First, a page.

Need a Chicken Health Reference Book?

Chicken Health Handbook book cover

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Gail Damerow’s second edition of The Chicken Health Handbook has been sitting on my shelf for a few months. I was really excited when the publisher sent me a review copy, and I started reading immediately. By the time I was approaching 300 pages, however, my enthusiasm was waning. I was worried that people who read the book would suffer from the chicken keepers version of “medical school syndrome.” You’d start to think that your chickens had many of the maladies mentioned in the book.

I forgot about it until one day when my husband mentioned that one of our chickens looked funny. I thought it looked like she might have wry neck. Since we’d never had that before, I didn’t know much about it, and that’s when I remembered that I had The Chicken Health Handbook on my shelf. I learned that twisted neck could be caused by a long list of things including a vitamin E or thiamine deficiency, but I came to the conclusion that my chicken was probably injured, and there wasn’t much we could do for her. That’s when I realized this was a great reference book, rather than a book to read cover to cover.

This is an excellent book to have on your shelf for those times when something goes amiss with your chickens. Since there are very few chicken vets, most of us are simply left guessing or taking our chances with Google and hoping for the best. This book is almost 500 pages of information on everything you ever wanted to know about chicken health — and a bunch of stuff you didn’t even know that you didn’t know.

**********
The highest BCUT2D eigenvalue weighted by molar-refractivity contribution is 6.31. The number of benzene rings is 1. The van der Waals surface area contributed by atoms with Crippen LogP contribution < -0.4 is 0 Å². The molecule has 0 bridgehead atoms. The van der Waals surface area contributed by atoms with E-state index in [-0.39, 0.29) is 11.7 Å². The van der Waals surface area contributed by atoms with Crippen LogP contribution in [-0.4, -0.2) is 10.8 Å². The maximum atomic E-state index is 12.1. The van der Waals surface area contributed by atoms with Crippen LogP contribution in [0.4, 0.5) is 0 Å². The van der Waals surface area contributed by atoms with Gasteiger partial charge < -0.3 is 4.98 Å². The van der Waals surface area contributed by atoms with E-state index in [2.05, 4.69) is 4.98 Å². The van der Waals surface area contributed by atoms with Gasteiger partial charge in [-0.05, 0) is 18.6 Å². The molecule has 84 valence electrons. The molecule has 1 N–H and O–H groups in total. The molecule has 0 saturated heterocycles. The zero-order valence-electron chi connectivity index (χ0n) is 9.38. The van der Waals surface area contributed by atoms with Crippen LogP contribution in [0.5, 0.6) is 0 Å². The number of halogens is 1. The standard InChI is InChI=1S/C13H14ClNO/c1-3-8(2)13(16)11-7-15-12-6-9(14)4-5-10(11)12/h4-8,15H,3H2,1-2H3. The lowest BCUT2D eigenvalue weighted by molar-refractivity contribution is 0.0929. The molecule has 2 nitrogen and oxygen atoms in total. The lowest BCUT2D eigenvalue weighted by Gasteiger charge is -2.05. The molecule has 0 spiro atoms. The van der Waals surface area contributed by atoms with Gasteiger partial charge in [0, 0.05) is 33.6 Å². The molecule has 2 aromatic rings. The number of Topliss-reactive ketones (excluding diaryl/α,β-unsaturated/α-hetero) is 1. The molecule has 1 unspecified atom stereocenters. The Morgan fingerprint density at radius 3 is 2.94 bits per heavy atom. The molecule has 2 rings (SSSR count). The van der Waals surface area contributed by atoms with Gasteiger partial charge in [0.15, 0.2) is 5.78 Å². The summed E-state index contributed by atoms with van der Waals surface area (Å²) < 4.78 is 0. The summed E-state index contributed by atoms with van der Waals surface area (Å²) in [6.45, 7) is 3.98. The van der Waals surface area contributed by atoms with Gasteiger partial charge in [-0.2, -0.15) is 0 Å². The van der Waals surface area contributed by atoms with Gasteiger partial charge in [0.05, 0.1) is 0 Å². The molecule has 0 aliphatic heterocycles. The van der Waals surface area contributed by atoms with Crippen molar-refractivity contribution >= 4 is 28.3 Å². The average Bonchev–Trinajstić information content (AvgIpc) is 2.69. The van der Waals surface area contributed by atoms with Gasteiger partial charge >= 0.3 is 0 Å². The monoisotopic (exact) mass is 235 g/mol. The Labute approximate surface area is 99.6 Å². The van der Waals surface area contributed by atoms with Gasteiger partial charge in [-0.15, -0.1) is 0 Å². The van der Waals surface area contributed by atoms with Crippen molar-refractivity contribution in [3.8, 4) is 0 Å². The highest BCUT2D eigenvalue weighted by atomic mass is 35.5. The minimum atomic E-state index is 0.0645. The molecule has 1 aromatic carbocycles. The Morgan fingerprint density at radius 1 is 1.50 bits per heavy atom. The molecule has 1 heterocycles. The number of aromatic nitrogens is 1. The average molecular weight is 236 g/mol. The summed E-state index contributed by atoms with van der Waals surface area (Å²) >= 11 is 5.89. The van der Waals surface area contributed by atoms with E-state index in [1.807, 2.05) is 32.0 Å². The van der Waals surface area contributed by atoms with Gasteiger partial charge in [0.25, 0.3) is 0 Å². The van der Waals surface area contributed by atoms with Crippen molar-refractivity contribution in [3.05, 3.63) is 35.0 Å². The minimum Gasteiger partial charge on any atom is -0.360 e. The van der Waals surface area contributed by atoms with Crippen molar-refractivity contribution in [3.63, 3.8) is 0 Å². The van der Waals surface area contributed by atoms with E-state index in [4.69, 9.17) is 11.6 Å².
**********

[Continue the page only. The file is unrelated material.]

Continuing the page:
It is also a good book to have when you hear something that makes you say, “Hmm.” For example, have you ever heard that chickens are lactose intolerant because they’re not mammals? I know I’m not the only one who feeds extra goat milk or whey to my chickens. Damerow explains that although they are not mammals they do produce a small amount of lactase, which means they can digest dairy products. She even quotes research and runs through the math to give you the lowdown on exactly how much milk is okay. (It’s more than your chickens would drink.)

Damerow is also the author of Hatching and Brooding Your Own Chicks, which Janie reviewed last year.

The publisher agreed to give a copy to one of our readers when the review was first published.

Check out this list to see all the chicken books I’ve reviewed.

Click here to visit our Amazon store, which includes lists of things chickens need, as well as our favorite chicken books!

chicken health book

16 thoughts on “Need a Chicken Health Reference Book?”

  1. This book should be on everyones shelf who owns chickens!!! Taking care of our ladies is something we do with a combination of good avian vet and the right information!

  2. I would keep it for myself. I am fairly new to chicken keeping – my chickens are 1.5 years old – so I do not know much about potential medical issues. Thanks for the contest!

  3. I borrowed this from the library and it’s definitely a great reference book. Still haven’t added it to my bookshelf yet but one day.

  4. I have the first one and I found it difficult to use. I have been wanting to check out the second edition to see if it is more user-friendly.
    As always, I really appreciate your book reviews!

  5. I’d love to win this book! I’ve had chickens most of my life but have never found a good source for treating sick chickens.


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